As a fire fighter or paramedic struggling with addiction or mental health issues, you might think that asking for help is a sign of weakness — proof that you can’t handle the difficulties of your job. After all, you’re used to being the one who helps others, so why would you need to ask for it for yourself?
Because your well-being depends on it.
In the end, the only person who can fix your substance use or mental health challenges is you. Sure, you’ll need help from compassionate professionals and a supportive network of family, friends and colleagues but recovery begins when you recognize that it starts and ends with you.
You can take ownership of your well-being and happiness by following three steps:
Acknowledge Your Struggle. Before you can begin to heal, you must acknowledge that a problem exists. Maybe the memories of a bad call are still so fresh that it feels like it happened yesterday, and keep you awake at night. Maybe the stressors of the job have piled up, and you drink every night to push them away. Maybe you’ve withdrawn from the people you love, or have been estranged from them for so long that you don’t know how to make things right.
Isolation, personality changes, mood swings, flashbacks, nightmares, emotional numbness, and excessive substance use could all be signs that something’s wrong. Whether you have a substance use disorder or a mental health condition, recognizing your problem is the first step to getting better.
Seek Help Because You Want To. You might think that your problem will go away in time without professional intervention — that you can stop using substances whenever you want, or can heal from trauma on your own. But the truth is that the longer you wait to get help, the longer you’ll suffer. You owe it to yourself to get the treatment you need.The decision to pursue recovery is yours and yours alone. No one can force you to get help for an addiction or mental illness. Even if you’re mandated to seek treatment by your loved one, you’ll never practice the skills you’ve learned unless you choose to.This is part of the reason so many people start using drugs or drinking again after rehab, or fall back into old habits after a mental health program. You’re the only person who can decide how you to want to live your life.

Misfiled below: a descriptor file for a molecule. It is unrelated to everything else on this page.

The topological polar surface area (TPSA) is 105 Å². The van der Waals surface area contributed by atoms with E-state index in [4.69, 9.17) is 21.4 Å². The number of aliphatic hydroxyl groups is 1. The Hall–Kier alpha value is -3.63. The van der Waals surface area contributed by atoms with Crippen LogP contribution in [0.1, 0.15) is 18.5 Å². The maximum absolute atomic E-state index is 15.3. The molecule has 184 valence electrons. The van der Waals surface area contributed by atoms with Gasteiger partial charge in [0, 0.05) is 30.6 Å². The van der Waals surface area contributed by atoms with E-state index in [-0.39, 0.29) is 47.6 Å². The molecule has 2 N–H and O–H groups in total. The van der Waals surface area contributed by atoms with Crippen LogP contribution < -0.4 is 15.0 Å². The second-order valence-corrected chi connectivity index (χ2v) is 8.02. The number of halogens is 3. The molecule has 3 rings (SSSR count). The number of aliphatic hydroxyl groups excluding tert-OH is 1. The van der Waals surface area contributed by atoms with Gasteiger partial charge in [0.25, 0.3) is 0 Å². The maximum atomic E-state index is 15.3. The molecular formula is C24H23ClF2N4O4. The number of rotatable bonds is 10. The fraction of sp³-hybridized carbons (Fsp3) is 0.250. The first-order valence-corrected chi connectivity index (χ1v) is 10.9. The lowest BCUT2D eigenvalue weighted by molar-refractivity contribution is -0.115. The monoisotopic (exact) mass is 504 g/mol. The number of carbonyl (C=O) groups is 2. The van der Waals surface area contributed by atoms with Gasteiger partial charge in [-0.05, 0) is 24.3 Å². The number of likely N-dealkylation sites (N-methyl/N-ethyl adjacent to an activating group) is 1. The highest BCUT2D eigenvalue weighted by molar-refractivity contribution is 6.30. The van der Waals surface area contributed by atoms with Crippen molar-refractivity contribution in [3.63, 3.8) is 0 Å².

Take Care of Yourself. Recovery from trauma or addiction doesn’t stop after you complete a treatment program. Maintaining emotional wellness is the work of a lifetime. If you struggle with a substance use disorder, you can reaffirm your commitment to sobriety through programs such as Alcoholics Anonymous (AA), Narcotics Anonymous (NA) and SMART Recovery. If you have a chronic mental health condition, such as depression or anxiety, regularly seeing a therapist or taking medication can help you work through and manage your symptoms.Because you may witness traumatic events once you return to work as a fire fighter or paramedic, finding ways to process your emotions with co-workers, loved ones or trained professionals can allow you to experience grief in a healthy way.
Maintaining a work-life balance can also help keep you level headed. Exercising regularly, spending time with the people you love and finding hobbies you enjoy outside of the firehouse improve your physical health, mental well-being and overall perspective.
If you’re ready to take the first step toward a better life, the IAFF Center of Excellence can help. Designed specifically for IAFF members, the facility promotes reflection and healing through evidence-based treatments, individual therapy and group sessions. A call to the Center is completely confidential, and requires no commitment to treatment. Reach out to a representative today to learn more.